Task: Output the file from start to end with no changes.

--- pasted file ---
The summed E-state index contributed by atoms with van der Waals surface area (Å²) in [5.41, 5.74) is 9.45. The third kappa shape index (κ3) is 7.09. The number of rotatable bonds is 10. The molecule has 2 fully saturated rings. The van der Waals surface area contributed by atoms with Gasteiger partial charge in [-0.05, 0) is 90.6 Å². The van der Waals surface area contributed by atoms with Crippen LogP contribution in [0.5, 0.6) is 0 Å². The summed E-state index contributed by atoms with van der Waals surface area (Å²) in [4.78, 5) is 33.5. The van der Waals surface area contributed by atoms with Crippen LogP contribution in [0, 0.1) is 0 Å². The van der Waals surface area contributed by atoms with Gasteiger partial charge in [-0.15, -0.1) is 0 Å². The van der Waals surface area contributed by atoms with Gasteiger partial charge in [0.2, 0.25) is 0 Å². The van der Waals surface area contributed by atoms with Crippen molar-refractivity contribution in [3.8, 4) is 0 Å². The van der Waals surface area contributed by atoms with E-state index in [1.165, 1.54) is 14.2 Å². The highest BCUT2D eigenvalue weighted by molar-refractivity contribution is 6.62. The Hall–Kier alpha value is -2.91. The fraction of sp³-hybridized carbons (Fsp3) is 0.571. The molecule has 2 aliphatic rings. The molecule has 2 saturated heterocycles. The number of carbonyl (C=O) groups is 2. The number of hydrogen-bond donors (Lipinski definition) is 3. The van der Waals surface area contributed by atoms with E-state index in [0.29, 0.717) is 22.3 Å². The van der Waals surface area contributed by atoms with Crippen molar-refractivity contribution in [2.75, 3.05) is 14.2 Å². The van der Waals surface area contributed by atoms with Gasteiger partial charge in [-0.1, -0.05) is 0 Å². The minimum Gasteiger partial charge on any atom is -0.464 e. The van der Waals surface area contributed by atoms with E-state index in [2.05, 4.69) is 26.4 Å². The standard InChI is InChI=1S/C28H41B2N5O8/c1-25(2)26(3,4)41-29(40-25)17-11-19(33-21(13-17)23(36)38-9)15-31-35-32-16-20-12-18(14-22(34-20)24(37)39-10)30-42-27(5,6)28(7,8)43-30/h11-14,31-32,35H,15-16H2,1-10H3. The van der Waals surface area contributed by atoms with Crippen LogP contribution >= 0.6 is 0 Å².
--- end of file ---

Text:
The summed E-state index contributed by atoms with van der Waals surface area (Å²) in [5.41, 5.74) is 9.45. The third kappa shape index (κ3) is 7.09. The number of rotatable bonds is 10. The molecule has 2 fully saturated rings. The van der Waals surface area contributed by atoms with Gasteiger partial charge in [-0.05, 0) is 90.6 Å². The van der Waals surface area contributed by atoms with Crippen LogP contribution in [0.5, 0.6) is 0 Å². The summed E-state index contributed by atoms with van der Waals surface area (Å²) in [4.78, 5) is 33.5. The van der Waals surface area contributed by atoms with Crippen LogP contribution in [0, 0.1) is 0 Å². The van der Waals surface area contributed by atoms with Gasteiger partial charge in [-0.15, -0.1) is 0 Å². The van der Waals surface area contributed by atoms with Gasteiger partial charge in [0.2, 0.25) is 0 Å². The van der Waals surface area contributed by atoms with Crippen molar-refractivity contribution in [3.8, 4) is 0 Å². The van der Waals surface area contributed by atoms with E-state index in [1.165, 1.54) is 14.2 Å². The highest BCUT2D eigenvalue weighted by molar-refractivity contribution is 6.62. The Hall–Kier alpha value is -2.91. The fraction of sp³-hybridized carbons (Fsp3) is 0.571. The molecule has 2 aliphatic rings. The molecule has 2 saturated heterocycles. The number of carbonyl (C=O) groups is 2. The number of hydrogen-bond donors (Lipinski definition) is 3. The van der Waals surface area contributed by atoms with E-state index in [0.29, 0.717) is 22.3 Å². The van der Waals surface area contributed by atoms with Crippen molar-refractivity contribution in [2.75, 3.05) is 14.2 Å². The van der Waals surface area contributed by atoms with Gasteiger partial charge in [-0.1, -0.05) is 0 Å². The minimum Gasteiger partial charge on any atom is -0.464 e. The van der Waals surface area contributed by atoms with E-state index in [2.05, 4.69) is 26.4 Å². The standard InChI is InChI=1S/C28H41B2N5O8/c1-25(2)26(3,4)41-29(40-25)17-11-19(33-21(13-17)23(36)38-9)15-31-35-32-16-20-12-18(14-22(34-20)24(37)39-10)30-42-27(5,6)28(7,8)43-30/h11-14,31-32,35H,15-16H2,1-10H3. The van der Waals surface area contributed by atoms with Crippen LogP contribution >= 0.6 is 0 Å².